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Subject Re: [PATCH] Take 2 of the http filter rewrite
Date Mon, 24 Sep 2001 03:05:45 GMT

In a message dated 01-09-24 00:37:41 EDT, Justin wrote...

> > The only real question is what happens when readbytes is -1 - a
>  > higher-level filter explicitly asks for everything.  We'd then do a
>  > blocking read for the entire socket until it is exhausted.  I think
>  > the current code would have problems with it as well anyway.  I'm not
>  > really sure what we can do here.  Thoughts?  -- justin
>  The current code doesn't have problems with this, because we rely on
>  the fact that the HTTP_IN filter understands HTTP.  It knows when the 
>  request is done. Anything else is invalid.
>  Ryan

Correct... if a 'higher level filter' asks for 'everything' then it's all
relative to the nature of the filter itself and the 'direction' of
the data.

If it is a 'request' level filter then the only thing 'give me everything'
can/should ever mean is 'everything associated with this request
but not the next one'.

If the 'direction' is 'from client' then it doesn't even matter if
Keep-Alive or Pipelining is used... the meaning of 'everything'
becomes relative. Might mean 'It's a POST so give me all the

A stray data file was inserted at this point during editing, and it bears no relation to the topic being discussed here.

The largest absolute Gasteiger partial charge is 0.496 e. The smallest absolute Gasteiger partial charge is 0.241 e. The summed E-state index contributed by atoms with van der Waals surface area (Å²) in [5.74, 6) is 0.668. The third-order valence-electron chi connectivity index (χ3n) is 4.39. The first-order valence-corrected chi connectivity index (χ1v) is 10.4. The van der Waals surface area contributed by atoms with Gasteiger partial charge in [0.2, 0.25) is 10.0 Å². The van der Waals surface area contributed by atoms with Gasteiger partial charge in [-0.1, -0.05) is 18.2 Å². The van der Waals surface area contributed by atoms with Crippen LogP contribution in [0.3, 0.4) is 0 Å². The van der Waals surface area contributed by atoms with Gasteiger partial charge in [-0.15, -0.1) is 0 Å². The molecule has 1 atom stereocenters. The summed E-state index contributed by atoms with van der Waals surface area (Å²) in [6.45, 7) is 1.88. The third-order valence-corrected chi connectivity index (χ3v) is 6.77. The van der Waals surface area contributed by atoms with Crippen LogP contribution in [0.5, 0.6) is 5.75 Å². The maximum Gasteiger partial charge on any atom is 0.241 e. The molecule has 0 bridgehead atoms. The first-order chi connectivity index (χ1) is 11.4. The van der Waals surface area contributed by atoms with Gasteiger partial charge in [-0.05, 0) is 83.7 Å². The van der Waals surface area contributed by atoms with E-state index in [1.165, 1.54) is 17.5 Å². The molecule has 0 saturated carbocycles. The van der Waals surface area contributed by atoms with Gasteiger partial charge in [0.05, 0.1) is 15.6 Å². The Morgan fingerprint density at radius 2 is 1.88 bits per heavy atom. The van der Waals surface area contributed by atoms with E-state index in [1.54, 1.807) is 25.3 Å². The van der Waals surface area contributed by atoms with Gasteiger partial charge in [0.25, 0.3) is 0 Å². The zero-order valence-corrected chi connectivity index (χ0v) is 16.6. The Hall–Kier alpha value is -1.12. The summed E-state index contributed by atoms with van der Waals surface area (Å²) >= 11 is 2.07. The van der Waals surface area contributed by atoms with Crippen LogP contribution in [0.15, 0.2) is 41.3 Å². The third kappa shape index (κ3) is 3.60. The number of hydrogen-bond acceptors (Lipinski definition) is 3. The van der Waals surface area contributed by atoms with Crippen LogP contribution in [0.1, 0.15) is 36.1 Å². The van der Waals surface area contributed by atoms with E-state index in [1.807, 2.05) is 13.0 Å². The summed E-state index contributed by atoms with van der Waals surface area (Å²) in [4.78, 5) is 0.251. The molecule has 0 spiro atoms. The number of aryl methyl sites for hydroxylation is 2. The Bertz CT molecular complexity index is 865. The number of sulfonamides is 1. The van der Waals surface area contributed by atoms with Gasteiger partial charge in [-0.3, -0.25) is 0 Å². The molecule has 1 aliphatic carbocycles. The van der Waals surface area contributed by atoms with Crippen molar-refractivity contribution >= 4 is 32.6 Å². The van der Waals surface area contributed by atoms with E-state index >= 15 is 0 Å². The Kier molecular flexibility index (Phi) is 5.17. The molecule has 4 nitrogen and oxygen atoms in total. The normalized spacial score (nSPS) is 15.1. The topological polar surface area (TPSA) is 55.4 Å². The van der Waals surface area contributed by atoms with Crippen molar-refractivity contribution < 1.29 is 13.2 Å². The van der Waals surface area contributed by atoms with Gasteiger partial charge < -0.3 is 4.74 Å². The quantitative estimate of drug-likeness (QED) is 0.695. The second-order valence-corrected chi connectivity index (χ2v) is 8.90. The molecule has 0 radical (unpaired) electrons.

data that's coming for this request' or 'It's not a POST but I
didn't get the EOH blank line yet'.

No one can expect a 'read' of an HTTP client to hang out and
wait until a client socket 'closes' to be sure you have 'everything'
because when a client socket closes the conversation is OVER.

What someone (inside a filter) is 'asking' for and 'what they get'
is always going to be relative to where you are in the HTTP
conversation FSP. The HTTP request/response format is really
nothing more than a Finite State Processor where only certain
things can happen after certain other things. There has to be
SOME input/output filter at the connection level that always
knows what 'state' the HTTP FSP is in.

> > Justin wrote...
> > We'd then do a blocking read for the entire socket until it is exhausted.

You simply can't. 'exhausted' is totally relative to what HTTP 'state' you
are in. See above. If 'exhausted' when reading client means 'when
a timeout takes place or socket closes' then the conversation is already
completely OVER.

Kevin Kiley

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